“They’re not substitutable,” CEO Lawrence Kurzius told Reuters in an interview. “Just like wine, origin matters and terroir matter.”
Taste differences aside, California garlic has traditionally sold at far higher prices than Chinese garlic. It now sells for about $60 per 30-pound box on the wholesale market, according to Christopher. Until recently, Chinese garlic sold for $20 per box, but that has risen to $40 with tariffs and will likely soon rise further, he said.
The new profits U.S. garlic farmers have enjoyed from tariffs are an exception in the U.S. farm sector.
China last year retaliated to Trump’s tariffs with duties on U.S. goods including soybeans, corn and pork.
Trump has pledged up to an additional $20 billion in aid to help U.S. farmers hurt by the prolonged dispute after groups such as the American Soybean Association criticized the failure to reach a deal. That’s on top of $12 billion the administration promised last year to compensate farmers for trade-war losses.
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The trade war has also left many West Coast specialty crop farmers, like nut and cherry growers, scrambling to find alternative markets after China imposed steep duties on imports that made their products too expensive to sell there.
Jamie Johansson, an olive farmer and president of the California farm bureau – which represents 400 crops and 36,000 members – said the Trump administration had put California farmers in the middle of tariff wars with four of the state’s five top markets, including China.
“Among our members, I have not heard of anyone benefiting from the current trade war and tariffs,” Johansson said.
Additional reporting and writing by Caroline Stauffer; Editing by Simon Webb and Brian Thevenot
WHEELING, W.Va. (AP) – The city manager of Wheeling, West Virginia, has pleaded guilty to driving under the influence of alcohol.
The Intelligencer reports suspended City Manager Robert Herron entered his plea Monday and was sentenced to 104 hours of a community service. He was also ordered to pay a $200 fine.
Authorities have said Herron was involved in a car crash in March and arrested with a blood-alcohol level of about .305%. The legal state limit is .08%. He was initially charged with aggravated DUI, but that charge was later downgraded to non-aggravated.
The city has suspended Herron indefinitely without pay. Mayor Glenn Elliott has said the city would address Herron’s employment status this month. Herron’s attorney, Robert McCoid, says his client plans meet with the City Council on Tuesday.
Information from: The Intelligencer, http://www.theintelligencer.net
“We’re going to continue to do everything we can to keep prices low. That’s who we are. However, increased tariffs will lead to increased prices, we believe, for our customers.” Walmart chief financial officer Brett Biggs told reporters on a call after the retailer reported earnings for the first quarter of 2019.
Biggs did not say which items will become more expensive at Walmart. He noted, however, that Walmart’s merchant teams have been developing strategies to mitigate cost increases and working with its suppliers to manage prices.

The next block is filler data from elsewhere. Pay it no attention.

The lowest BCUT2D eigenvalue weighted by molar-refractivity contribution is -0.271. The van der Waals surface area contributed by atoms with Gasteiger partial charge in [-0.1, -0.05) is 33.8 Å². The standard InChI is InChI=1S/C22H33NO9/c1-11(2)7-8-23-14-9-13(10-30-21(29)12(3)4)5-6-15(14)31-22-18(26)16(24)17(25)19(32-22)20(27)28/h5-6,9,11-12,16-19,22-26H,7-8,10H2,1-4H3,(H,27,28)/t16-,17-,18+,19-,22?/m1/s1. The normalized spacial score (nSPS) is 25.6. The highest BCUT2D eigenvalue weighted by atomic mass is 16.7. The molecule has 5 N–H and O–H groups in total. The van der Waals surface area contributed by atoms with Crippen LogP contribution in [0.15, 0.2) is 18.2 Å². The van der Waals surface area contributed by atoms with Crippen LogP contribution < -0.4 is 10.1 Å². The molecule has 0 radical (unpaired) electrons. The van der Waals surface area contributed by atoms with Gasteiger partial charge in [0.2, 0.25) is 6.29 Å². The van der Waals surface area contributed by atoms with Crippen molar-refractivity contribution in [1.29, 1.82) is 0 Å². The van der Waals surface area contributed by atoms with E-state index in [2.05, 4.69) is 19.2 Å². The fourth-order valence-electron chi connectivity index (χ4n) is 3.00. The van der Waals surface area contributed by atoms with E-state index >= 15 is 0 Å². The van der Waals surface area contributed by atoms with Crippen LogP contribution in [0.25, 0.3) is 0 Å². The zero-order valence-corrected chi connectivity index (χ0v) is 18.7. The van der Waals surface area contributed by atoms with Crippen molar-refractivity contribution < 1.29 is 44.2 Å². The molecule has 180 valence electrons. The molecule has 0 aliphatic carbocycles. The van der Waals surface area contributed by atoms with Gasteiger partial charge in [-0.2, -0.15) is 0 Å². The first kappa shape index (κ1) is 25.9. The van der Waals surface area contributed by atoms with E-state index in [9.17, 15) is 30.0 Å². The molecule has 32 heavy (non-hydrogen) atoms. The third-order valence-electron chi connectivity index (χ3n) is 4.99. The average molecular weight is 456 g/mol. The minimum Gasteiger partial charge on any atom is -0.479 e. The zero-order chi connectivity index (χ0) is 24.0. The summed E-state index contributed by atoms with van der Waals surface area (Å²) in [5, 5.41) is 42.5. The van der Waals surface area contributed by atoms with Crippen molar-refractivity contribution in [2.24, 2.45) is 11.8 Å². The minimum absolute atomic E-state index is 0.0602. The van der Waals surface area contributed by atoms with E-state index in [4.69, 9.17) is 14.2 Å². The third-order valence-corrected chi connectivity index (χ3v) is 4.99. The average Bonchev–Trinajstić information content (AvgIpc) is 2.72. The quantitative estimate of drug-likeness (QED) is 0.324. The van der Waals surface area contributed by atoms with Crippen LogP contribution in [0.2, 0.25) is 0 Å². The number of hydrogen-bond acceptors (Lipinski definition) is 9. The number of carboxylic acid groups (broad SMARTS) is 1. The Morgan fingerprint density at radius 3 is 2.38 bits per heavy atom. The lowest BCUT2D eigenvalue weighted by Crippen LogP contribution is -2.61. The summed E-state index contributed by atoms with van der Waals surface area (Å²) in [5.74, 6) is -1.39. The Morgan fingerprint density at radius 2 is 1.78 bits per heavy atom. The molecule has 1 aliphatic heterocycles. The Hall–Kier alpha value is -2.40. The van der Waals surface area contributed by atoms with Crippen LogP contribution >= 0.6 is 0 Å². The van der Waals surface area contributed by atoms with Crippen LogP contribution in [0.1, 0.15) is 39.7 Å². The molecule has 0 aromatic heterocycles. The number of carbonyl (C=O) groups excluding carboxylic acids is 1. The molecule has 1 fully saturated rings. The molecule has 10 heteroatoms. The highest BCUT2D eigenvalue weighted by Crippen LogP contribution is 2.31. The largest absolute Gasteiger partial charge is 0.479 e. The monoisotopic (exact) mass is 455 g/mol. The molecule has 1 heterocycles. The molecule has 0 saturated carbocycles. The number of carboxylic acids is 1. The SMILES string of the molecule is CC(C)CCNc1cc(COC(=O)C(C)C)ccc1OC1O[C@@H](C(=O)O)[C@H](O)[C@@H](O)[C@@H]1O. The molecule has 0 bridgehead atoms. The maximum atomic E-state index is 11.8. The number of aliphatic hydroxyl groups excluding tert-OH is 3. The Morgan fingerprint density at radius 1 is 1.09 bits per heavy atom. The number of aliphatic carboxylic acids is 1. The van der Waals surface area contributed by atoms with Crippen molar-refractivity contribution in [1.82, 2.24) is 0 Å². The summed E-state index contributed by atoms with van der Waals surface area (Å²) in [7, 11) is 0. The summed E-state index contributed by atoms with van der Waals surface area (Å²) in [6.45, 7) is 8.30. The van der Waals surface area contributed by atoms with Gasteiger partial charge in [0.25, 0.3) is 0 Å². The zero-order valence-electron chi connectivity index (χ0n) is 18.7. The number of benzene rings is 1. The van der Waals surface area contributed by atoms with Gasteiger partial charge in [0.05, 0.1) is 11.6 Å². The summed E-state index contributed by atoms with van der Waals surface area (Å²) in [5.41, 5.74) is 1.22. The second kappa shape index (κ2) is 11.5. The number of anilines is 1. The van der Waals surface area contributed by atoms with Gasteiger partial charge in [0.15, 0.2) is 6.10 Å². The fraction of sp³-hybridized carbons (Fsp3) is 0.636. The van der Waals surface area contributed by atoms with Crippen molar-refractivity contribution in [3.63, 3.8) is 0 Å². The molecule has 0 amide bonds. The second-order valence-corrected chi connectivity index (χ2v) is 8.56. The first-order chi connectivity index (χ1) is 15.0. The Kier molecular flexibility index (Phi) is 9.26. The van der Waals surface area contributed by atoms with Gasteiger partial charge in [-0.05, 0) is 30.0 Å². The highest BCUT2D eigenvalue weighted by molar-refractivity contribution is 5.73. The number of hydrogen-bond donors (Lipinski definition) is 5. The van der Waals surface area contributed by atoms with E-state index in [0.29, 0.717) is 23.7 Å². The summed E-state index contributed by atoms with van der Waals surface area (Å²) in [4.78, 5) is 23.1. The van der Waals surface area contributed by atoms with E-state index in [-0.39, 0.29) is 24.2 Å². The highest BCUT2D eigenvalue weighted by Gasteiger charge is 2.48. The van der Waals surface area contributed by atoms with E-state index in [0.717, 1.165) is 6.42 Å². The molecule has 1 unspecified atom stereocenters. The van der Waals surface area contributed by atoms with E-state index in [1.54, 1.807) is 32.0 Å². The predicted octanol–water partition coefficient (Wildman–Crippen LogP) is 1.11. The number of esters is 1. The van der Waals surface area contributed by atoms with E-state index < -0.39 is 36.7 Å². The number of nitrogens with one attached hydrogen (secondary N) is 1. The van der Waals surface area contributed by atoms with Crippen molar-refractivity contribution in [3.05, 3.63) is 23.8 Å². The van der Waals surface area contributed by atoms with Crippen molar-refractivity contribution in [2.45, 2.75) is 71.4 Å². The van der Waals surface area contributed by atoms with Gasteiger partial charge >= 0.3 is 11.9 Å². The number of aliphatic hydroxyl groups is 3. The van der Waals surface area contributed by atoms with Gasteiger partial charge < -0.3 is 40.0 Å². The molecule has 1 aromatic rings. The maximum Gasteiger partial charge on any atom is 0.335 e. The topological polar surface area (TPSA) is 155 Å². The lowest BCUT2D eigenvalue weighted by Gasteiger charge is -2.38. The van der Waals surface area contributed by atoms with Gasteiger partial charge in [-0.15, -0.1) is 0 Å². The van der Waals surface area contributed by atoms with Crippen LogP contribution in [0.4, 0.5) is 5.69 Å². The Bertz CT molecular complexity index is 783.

Walmart has less exposure to China than many other retailers because more than half of its sales come from groceries. Most of the food Walmart sells comes from the United States and other regions such as South America.
But Walmart(WMT) still imports 26% of its merchandise from China, UBS analyst Michael Lasser estimated in a report earlier this week. Target(TGT) imports 34% of its products from China.Other companies, including sporting goods, auto parts and furniture sellers, have even greater exposure to China.
Last week, the Trump administration hiked tariffs on $200 billion of Chinese-made goods. The tariffs mostly hit industrial materials and component parts, but also applied to luggage, hats and gloves for US importers.
Additionally, the United States has started a formal process to put new tariffs in place on the remaining exports coming from China that aren’t already taxed. That could make a number of goods, including toys, clothes and sneakers, more expensive for American consumers.
Retailers depend heavily on China in their supply chain. China accounted for about 41% of all apparel, 72% of all footwear, and 84% of all travel goods imported into the United States in 2017, according to a letter several retail trade groups sent to the Trump administration last week.
Other retailers have also recently warned that tariffs will hit their businesses.
“If the potential fourth tranche of tariffs is placed on all Chinese imports, that will have an impact on both our private and our national brands,” CEO Jeff Gennette told analysts on an earnings call. He said it would be hard for Macy’s to “find a path” to avoid increasing prices on consumers.
Walmart is surging
Tariffs pose an obstacle for Walmart, one of the strongest retailers in the United States.
During its first quarter, Walmart’s sales at US stores open at least a grew 3.4% compared to the same time last year. That marked Walmart’s fourth-straight quarter of sales growth above 3% at stores open at least a year.
“The US business continues to benefit from a healthy economic environment,” CFO Biggs said in a statement earlier Thursday.